Los Angeles, Castle applicants left hanging

by Beacon Staff • October 8, 2008

Hundreds of students were sent into a panic last week when online applications to the Kasteel Well and Los Angeles external programs stopped functioning, students and administrators said.

The application process, which began at 12:01 a.m. on Wednesday, was foiled by one errant line of computer code which kept e-mails containing students' information from reaching their destination, according to Jason Beals, director of Web services.

"I clicked 'accept' at 12:05 a.m.," said Laura Sreebny, a marketing communication junior who attempted to apply for the fall semester in Los Angeles. "I don't know anything about computers. I had no idea that the problem was unfixable, so I kept trying. I didn't go to bed until 3 a.m."

Student reaction ranged from outrage to shock and disappointment.

"I was at a friend's party and locked myself in a room for like three hours to do the application," said Joseph Ferreira, a junior film major who also had trouble applying. "I didn't get to eat any cake because I was trying to get the application in."

Upon pressing the 'submit' button, the server sends two e-mails-one to the department of international study and external programs, and one to the applicant.

Beals said he actually received partial applications from each of the 40,000 attempts students made to apply that night, and fixed the problem at 9:30 a.m. the next day.

"We had every confidence that it would go smoothly this time," Beals said.

"This [process] had gone off flawlessly the past couple of years," Beals said, although David Griffin, director of external programs, said difficulties arose last year for different reasons.

Last year, the applications had incorrect dates for the programs, and students had to start the process over. That mishap was minor in comparison to this year's, Griffin said.

The application process was moved to the following Monday, Oct. 6, to allow all applicants to have a fair chance, Griffin said. He expressed disappointment to have the application go wrong a second year in a row, although last year's issue was unrelated to this year's mix-up.

"We're always trying to make the process as seamless as possible," Griffin said in an interview. "But there's always room for improvement. I'm certainly willing to change [the application process], but I don't want to rush into it."

While the department of external programs doesn't have the resources necessary to evaluate applicants based on their merit, Griffin said the office is tossing around the possibility of making the choice a random lottery as opposed to first-come, first-serve, to make the process as fair as possible.

Merit-based applications would involve finding a committee of people who have the time to read 300-plus applications, he said. The problem, he said, is that external programs department doesn't have the time or manpower to do that.

"I don't know if students would be any happier with a lottery approach [than first-come, first-serve]," Griffin said. Students would have even less control that way."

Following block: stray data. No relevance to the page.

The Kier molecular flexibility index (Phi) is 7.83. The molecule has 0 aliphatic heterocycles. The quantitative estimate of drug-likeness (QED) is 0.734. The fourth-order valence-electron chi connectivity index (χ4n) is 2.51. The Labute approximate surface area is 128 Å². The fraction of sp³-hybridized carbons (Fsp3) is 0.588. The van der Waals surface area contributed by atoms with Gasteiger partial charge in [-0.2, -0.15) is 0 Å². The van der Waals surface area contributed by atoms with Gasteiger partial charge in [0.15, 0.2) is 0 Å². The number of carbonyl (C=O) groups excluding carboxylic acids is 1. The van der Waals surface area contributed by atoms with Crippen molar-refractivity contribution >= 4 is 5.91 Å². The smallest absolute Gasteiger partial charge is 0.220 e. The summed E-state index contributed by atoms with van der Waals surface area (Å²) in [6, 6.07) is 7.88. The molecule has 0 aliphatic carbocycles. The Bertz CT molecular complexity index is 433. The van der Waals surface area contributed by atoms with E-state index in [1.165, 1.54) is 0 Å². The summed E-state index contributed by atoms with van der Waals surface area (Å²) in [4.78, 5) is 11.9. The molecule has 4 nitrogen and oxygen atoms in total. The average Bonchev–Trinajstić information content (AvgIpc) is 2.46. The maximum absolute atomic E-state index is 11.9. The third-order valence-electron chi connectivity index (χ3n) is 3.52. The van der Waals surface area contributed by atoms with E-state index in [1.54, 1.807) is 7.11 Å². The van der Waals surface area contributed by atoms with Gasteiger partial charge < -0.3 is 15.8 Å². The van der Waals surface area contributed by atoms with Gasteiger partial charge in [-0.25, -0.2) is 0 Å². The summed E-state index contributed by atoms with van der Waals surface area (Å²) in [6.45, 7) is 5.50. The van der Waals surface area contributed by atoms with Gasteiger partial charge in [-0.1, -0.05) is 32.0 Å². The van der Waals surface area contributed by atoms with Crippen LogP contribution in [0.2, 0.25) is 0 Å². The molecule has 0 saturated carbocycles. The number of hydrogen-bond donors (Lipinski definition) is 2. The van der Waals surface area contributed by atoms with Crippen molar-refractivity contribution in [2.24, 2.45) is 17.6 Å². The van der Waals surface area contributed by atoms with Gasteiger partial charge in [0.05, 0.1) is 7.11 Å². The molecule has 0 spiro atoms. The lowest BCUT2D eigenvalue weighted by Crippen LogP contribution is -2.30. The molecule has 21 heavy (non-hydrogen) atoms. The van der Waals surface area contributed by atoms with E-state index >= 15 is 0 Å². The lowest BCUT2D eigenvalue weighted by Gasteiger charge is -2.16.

Junior Amanda Zepka felt that the current system was a way for Emerson to avoid reading each individual application.

"It's almost like they don't want to devote the time to go through people's essays," the marketing communication major said.

Zepka estimated that she submitted her application a 12:18 a.m., and later discovered that others had submitted theirs even earlier.

"Now I'm worried that I might not get in because I applied five minutes later than someone else," she said. "Is five minutes really going to determine whether or not I go [to L.A.]?"

Unfortunately, many of the students that were attempting to apply early Tuesday morning were unaware of the technical catch in the coding of the server, and frantically reattempted to submit their application into the wee hours of the morning.

"Because of the problems with the Internet, there was more anxiety," said freshman theatre studies major and Kasteel applicant Andrew Bear in an e-mail message. "We ended up staying up late for no real reason."

One student clicked 'submit' 2,000 times, Beals said. Soon after everyone realized their attempts were unsuccessful, a flood of frantic Facebook updates, text-messages and phone calls among people who were also having difficulties applying began.

One student's Facebook status read at 12:53 a.m., "20 enraged status updates and counting. Shall we burn Emerson to the ground?"

"EVERYONE IS FREAKINGGGGG OUTTTTTTTT," wrote another.

In the first day the new application was made available, Griffin said he received 120 applicants for the fall 2009 Los Angeles semester, 169 for the spring 2010 semester, 184 applications for Kasteel Well's fall session and 155 for the spring.

The cap for the L.A. Center program is approximately 100 people, while the Netherlands residence accommodates 85 students.

Even without the stressful technical issues, applying for these programs is anxiety-inducing enough, some students said. "I'm definitely worried about getting in," said Jen Flaxman, a junior acting major who applied to L.A.'s spring semester. "Everyone I know is applying."